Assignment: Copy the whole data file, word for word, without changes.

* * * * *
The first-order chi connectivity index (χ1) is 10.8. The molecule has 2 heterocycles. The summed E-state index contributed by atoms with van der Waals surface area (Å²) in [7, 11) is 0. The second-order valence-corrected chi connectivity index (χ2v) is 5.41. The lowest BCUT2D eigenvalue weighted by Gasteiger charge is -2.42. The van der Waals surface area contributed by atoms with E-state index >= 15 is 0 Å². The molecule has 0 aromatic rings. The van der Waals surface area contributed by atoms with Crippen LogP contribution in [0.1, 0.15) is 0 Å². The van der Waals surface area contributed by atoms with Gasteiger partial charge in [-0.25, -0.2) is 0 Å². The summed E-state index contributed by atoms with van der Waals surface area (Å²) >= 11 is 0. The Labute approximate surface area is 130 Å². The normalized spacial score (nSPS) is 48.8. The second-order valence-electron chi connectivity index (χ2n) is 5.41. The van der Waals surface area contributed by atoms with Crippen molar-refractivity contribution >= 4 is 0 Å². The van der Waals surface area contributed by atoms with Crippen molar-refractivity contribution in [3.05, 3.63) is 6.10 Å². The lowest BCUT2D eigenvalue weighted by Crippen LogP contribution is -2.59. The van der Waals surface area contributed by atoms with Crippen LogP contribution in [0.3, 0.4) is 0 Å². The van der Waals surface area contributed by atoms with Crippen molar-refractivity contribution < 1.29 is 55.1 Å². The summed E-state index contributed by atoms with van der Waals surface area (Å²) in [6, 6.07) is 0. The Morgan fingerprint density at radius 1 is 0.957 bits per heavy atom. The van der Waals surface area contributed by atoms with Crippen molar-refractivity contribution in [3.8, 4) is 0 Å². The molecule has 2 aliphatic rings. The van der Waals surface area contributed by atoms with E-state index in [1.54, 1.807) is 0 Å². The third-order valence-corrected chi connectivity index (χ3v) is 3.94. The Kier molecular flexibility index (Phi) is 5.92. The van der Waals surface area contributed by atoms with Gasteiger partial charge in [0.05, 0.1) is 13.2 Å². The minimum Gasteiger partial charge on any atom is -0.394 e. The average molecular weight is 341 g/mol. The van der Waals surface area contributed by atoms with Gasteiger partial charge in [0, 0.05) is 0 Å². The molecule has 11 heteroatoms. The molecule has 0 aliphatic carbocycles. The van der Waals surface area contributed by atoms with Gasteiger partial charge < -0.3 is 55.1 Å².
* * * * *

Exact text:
The first-order chi connectivity index (χ1) is 10.8. The molecule has 2 heterocycles. The summed E-state index contributed by atoms with van der Waals surface area (Å²) in [7, 11) is 0. The second-order valence-corrected chi connectivity index (χ2v) is 5.41. The lowest BCUT2D eigenvalue weighted by Gasteiger charge is -2.42. The van der Waals surface area contributed by atoms with E-state index >= 15 is 0 Å². The molecule has 0 aromatic rings. The van der Waals surface area contributed by atoms with Crippen LogP contribution in [0.1, 0.15) is 0 Å². The van der Waals surface area contributed by atoms with Gasteiger partial charge in [-0.25, -0.2) is 0 Å². The summed E-state index contributed by atoms with van der Waals surface area (Å²) >= 11 is 0. The Labute approximate surface area is 130 Å². The normalized spacial score (nSPS) is 48.8. The second-order valence-electron chi connectivity index (χ2n) is 5.41. The van der Waals surface area contributed by atoms with Crippen molar-refractivity contribution >= 4 is 0 Å². The van der Waals surface area contributed by atoms with Crippen molar-refractivity contribution in [3.05, 3.63) is 6.10 Å². The lowest BCUT2D eigenvalue weighted by Crippen LogP contribution is -2.59. The van der Waals surface area contributed by atoms with Crippen LogP contribution in [0.3, 0.4) is 0 Å². The van der Waals surface area contributed by atoms with Crippen molar-refractivity contribution < 1.29 is 55.1 Å². The summed E-state index contributed by atoms with van der Waals surface area (Å²) in [6, 6.07) is 0. The Morgan fingerprint density at radius 1 is 0.957 bits per heavy atom. The van der Waals surface area contributed by atoms with Crippen molar-refractivity contribution in [3.8, 4) is 0 Å². The molecule has 2 aliphatic rings. The van der Waals surface area contributed by atoms with E-state index in [1.54, 1.807) is 0 Å². The third-order valence-corrected chi connectivity index (χ3v) is 3.94. The Kier molecular flexibility index (Phi) is 5.92. The van der Waals surface area contributed by atoms with Gasteiger partial charge in [0.05, 0.1) is 13.2 Å². The minimum Gasteiger partial charge on any atom is -0.394 e. The average molecular weight is 341 g/mol. The van der Waals surface area contributed by atoms with Gasteiger partial charge in [0, 0.05) is 0 Å². The molecule has 11 heteroatoms. The molecule has 0 aliphatic carbocycles. The van der Waals surface area contributed by atoms with Gasteiger partial charge < -0.3 is 55.1 Å².